Even beyond the danger that Iran could use its $1.7 billion in air-freighted cash to fund terrorists, North Korea’s fifth nuclear test reminds us that Iran could also use its U.S.-begotten trove of hard currency to buy nuclear weapons technology — or even the warheads themselves — from cash-hungry North Korea.

Congress might want to keep that risk in mind, as lawmakers debate how to address what appear to be two separate issues, cash for Iran and nuclear tests by North Korea. In an interconnected world, especially one in which America’s retreat has encouraged a rising network of anti-U.S. alliances, let’s take a moment to survey these two big dots.

One is President Obama’s $1.7 billion financial settlement with Iran, shipped to Tehran early this year in three planeloads of foreign banknotes, with timing that raises questions of whether it was ransom for American prisoners, and secrecy that raises further questions about why Iran apparently demanded the entire sum in cash.

The other dot is North Korea’s latest nuclear test, its fifth since 2006, and the fourth on Obama’s watch, following tests in 2009, 2013 and this January. This latest test, Sept. 9, was North Korea’s biggest detonation to date, and one which North Korea attributed to a miniaturized warhead that can be placed on a missile.

This becomes yet more ominous in view of North Korea’s brazen activities to produce both plutonium and highly enriched uranium for bomb fuel. Last year The Wall Street Journal reported that some of China’s top nuclear experts had told their American counterparts that North Korea could double its arsenal from an estimated 20 warheads in 2015 to as many as 40 by 2016.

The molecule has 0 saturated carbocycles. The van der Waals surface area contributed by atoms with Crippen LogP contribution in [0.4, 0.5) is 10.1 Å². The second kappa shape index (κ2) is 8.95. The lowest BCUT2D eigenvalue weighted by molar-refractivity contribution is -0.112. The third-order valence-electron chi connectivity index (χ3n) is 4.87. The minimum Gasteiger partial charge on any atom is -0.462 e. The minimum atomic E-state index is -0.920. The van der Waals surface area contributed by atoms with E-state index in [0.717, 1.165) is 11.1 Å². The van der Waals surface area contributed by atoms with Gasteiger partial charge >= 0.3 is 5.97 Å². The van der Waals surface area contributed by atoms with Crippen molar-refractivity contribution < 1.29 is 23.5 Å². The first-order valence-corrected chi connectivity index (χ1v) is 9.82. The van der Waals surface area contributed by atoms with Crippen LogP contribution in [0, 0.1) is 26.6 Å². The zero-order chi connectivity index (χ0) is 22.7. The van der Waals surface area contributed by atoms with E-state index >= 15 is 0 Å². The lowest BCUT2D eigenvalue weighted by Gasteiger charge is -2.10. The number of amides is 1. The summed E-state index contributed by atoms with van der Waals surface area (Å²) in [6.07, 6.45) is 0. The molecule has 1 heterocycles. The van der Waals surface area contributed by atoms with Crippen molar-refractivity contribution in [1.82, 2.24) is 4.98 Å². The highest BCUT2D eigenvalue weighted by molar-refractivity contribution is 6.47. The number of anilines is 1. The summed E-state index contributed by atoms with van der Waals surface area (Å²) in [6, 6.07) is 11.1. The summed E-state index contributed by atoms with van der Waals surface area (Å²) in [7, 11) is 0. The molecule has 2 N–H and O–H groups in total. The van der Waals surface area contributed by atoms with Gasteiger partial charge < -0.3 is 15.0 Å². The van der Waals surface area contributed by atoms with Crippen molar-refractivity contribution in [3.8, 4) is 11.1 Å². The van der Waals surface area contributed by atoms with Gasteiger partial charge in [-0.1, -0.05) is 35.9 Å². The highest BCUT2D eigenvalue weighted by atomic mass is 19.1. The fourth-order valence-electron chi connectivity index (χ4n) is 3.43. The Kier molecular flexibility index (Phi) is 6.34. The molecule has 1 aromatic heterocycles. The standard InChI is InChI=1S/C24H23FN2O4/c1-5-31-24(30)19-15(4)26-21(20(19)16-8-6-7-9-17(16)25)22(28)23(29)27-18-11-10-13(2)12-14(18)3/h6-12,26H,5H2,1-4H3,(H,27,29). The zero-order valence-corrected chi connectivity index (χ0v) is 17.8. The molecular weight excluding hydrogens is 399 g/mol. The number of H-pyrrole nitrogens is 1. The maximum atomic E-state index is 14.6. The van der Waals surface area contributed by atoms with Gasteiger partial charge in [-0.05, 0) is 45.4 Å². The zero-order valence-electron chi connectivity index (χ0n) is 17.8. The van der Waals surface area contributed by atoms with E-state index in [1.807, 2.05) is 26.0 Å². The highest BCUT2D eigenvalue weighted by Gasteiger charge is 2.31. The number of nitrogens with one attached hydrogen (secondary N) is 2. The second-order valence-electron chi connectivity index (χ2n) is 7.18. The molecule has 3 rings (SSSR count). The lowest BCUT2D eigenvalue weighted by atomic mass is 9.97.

While there is no public information that connects Iran’s airborne cash bonanza with North Korea’s burgeoning nuclear projects, in the absence of far greater transparency and detailed accounting from the U.S. administration on both fronts, it would be folly to rule it out.

Iran and North Korea have a long, intimate history of arms deals, including missile development. This partnership enhances the likelihood that a North Korean miniaturized warhead might be readily compatible with an Iranian missile.

The longtime relationship has been one in which oil-rich Iran provides the lucre, while cash-famished North Korea serves as an illicit weapons laboratory and backshop for Tehran and its clients, including terrorist outfits such as Hezbollah.

Would North Korea scruple to proliferate its nuclear arsenal abroad? As Director of Intelligence James R. Clapper has testified to Congress, Pyongyang has already demonstrated “its willingness to proliferate dangerous technologies.” The prime example is North Korea’s help to Iran’s client state, Syria, in building a secret nuclear reactor at Al Kibar, on the Euphrates River, with no visible purpose except to produce plutonium for nuclear bombs. That reactor was destroyed by an Israeli air strike in 2007, but North Korea suffered no consequences serious enough to stop its arms traffic with the Middle East, or its nuclear program.

These days, for both Iran and North Korea, Obama’s policies have greatly enhanced both the incentives and opportunities for illicit nuclear cooperation. Between Obama’s preference for American retreat and his fading red lines, his final stretch in office — his fourth quarter, filled with "interesting stuff” — has become open season for opportunists.

Provided North Korea’s tyrant Kim Jong Un can scrape together the resources, why shouldn’t he sprint ahead with his nuclear missile program? There’s simply no heft to Obama’s ritual scolding that “The United States does not, and never will, accept North Korea as a nuclear state.”

Iran’s regime, without giving up its terrorist ways or its nuclear ambitions, is now getting a chance to refill its coffers — thanks to the Iran nuclear deal, bulldozed past Congress by Obama and implemented under United Nations auspices on Jan. 16. Under this deal, Iran enjoys substantial relief from U.N. sanctions, as well as a green light from the U.S. and the rest of the “international community” to carry on with what Obama administration officials have dubbed its “exclusively peaceful” nuclear program.